c.2015 New York Times News Service

c.2015 New York Times News Service

MILAN — Italy (and, indeed, most of the European Union) could use a fairy tale right about now, or at least the promise of a happy ending.

If it’s not going to come from their politicians (and though things with Greece are a little less fraught, it’s too soon to say it’s tiptoe-through-the-tulips time), fashion will be happy to provide it.

Or so it seemed in Milan at the start of the womenswear season.

Certainly Alberta Ferretti was going into the woods (this is not a metaphor: Her backdrop was spooky black boughs backlit in red and yellow) with a folklore à la Medici collection complete with a Little Red Riding Hood zip-front coat with enveloping fur-trimmed hood; ruby- and gold-embroidered black velvet Prince Charming pantsuits; and high-necked frill-bestrewn Snow White blouses under black pinafores.

There were rich courtier jacquards and Juliet dresses adorned with painterly silk prints of wild landscapes worn under ankle-length grandmother-knit crocheted afghan coats and vests, all culminating in black or white point d’esprit and lace nightie gowns, the better to dream in.

Ferretti said she had been thinking, in fact, not so much of the Brothers Grimm as of Italian heritage, Renaissance portraits in particular. And her goal was “to build and portray Italian excellence.” Although sometimes the realization looked more costume than clothes, the morals are not unrelated, making a statement about her country that was less “once upon a time” than “you will go to the ball.”

By contrast, if there was a message in Fausto Puglisi’s shoulder pads ’n’ zebra stripes ’n’ ultra-minis 1980s Madonna/rockabilly/Diana Vreeland “baroque punk” mashup (and yes, it was all that), it could be broadly interpreted as: “Crash the party — why wait for your fairy fashion godmother?”

Mixing glaring shades of Kelly green, hot pink and bright yellow with black and white, he sent out jewel-encrusted leather motorcycle jackets paired with bandeau tops; asymmetric minidresses sliced to show the waist on one side; cheetah-spotted greatcoats; chain belts dangling golden sunbursts; and red-coral-bedecked leopard leggings and gowns.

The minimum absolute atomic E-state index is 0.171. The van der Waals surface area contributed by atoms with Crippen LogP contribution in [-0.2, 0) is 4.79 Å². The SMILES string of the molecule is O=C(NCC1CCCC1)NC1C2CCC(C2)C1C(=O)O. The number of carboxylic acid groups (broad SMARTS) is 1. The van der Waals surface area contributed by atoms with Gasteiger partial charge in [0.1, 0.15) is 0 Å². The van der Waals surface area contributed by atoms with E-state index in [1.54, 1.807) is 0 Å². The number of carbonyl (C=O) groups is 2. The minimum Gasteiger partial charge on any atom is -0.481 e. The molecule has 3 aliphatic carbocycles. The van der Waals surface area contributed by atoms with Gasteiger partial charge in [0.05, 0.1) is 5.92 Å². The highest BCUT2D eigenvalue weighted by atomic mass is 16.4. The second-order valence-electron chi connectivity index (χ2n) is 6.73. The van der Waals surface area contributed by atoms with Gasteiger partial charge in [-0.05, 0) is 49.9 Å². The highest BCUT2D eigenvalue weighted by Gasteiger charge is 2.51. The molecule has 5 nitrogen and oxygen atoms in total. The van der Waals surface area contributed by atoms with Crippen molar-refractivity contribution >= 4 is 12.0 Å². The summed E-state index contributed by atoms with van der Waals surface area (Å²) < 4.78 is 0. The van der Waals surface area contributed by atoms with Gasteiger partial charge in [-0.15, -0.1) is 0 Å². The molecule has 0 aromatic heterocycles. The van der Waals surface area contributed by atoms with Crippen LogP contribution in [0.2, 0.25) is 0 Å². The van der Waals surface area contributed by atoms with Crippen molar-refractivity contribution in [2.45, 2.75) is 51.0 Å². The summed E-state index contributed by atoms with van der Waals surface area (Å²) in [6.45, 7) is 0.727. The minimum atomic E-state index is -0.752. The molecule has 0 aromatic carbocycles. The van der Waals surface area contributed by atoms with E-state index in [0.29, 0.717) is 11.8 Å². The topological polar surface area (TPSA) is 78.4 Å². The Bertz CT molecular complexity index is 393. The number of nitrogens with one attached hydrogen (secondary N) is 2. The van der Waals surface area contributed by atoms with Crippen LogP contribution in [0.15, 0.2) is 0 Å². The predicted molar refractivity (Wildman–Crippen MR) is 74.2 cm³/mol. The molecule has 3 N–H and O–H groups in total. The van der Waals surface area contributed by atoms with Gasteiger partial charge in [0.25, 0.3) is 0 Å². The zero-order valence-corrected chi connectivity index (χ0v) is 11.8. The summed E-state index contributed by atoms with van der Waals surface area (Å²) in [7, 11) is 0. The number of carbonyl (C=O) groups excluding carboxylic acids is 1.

“Errors and mistakes” are a sign of personality, his show notes proclaimed, although football-pad striped mohair sweaters and LLBDs (little long black dresses) with vertigo-inducing hip-high slits were arguably looks that probably should have stayed in the atelier.

Still, you can understand the thinking. The 1980s were, after all, the time when Milanese fashion came into its own, in the footsteps of Giorgio Armani and Gianni Versace (indeed, a lot of Puglisi resembles wannabe Versace). Why not follow the diamanté gingerbread crumbs and find your way back?

In any case, it was yet another chapter in the story Puglisi has been telling since he burst onto the scene in 2010, unlike Tommaso Aquilano and Roberto Rimondi’s offering at Fay, which saw them trading in their Snoopy-infused sportswear of recent seasons for subdued tartan and tailored schoolgirl styles (blazers, kilts, chunky sweaters). It had viewers scratching their heads and wondering if someone had waved a magic wand and transported them to St. Andrews.

Yet the bookishness continued at MaxMara, where the design team looked to Marilyn Monroe’s early Hollywood years (aka her less-well-known stint at UCLA) and her penchant for the works of John Milton and Dostoyevsky.

This took the shape of strict pencil skirts and body-hugging mohair sweaters, soft coats (sometimes mink lined, sometimes leopard print or houndstooth, notably unstructured) wrapped around the body like a bathrobe or blanket, and quilted satin bustier sheaths, all in shades of sand, cream, camel and sea-foam green.

But in case the comfort-curve emphasis obscured the literary dimension, there were horn-rimmed glasses and tasseled metallic loafers for effect. Consider it podiatric paradise regained.

It was Fendi, however, that told a fable of the future, not the past, even inspired as the collection was, according to Silvia Fendi, by the work of the 20th-century Swiss geometric abstractionist Sophie Taeuber-Arp.

The result — neat columns of white high-necked leather; leather panels on ponyskin pencil skirts or jersey dresses; leather A-line apron minis and tops with big buttons and patch pockets; geometric-print Empire-waisted puffa dresses; tailored two-tone mink and tritone curly shearling — telegraphed its own kind of utilitarian luxury.

And while some of the paneling was hard to parse (occasionally Karl Lagerfeld’s ideas can seem more editorial than practical; see also narrow trousers with fur cuffs the entire length of the calf), the whole had the unfussy, forward-looking momentum of a great adventure: the Ironmonger’s tale as transposed to the 22nd century. Something to look forward to, anyway.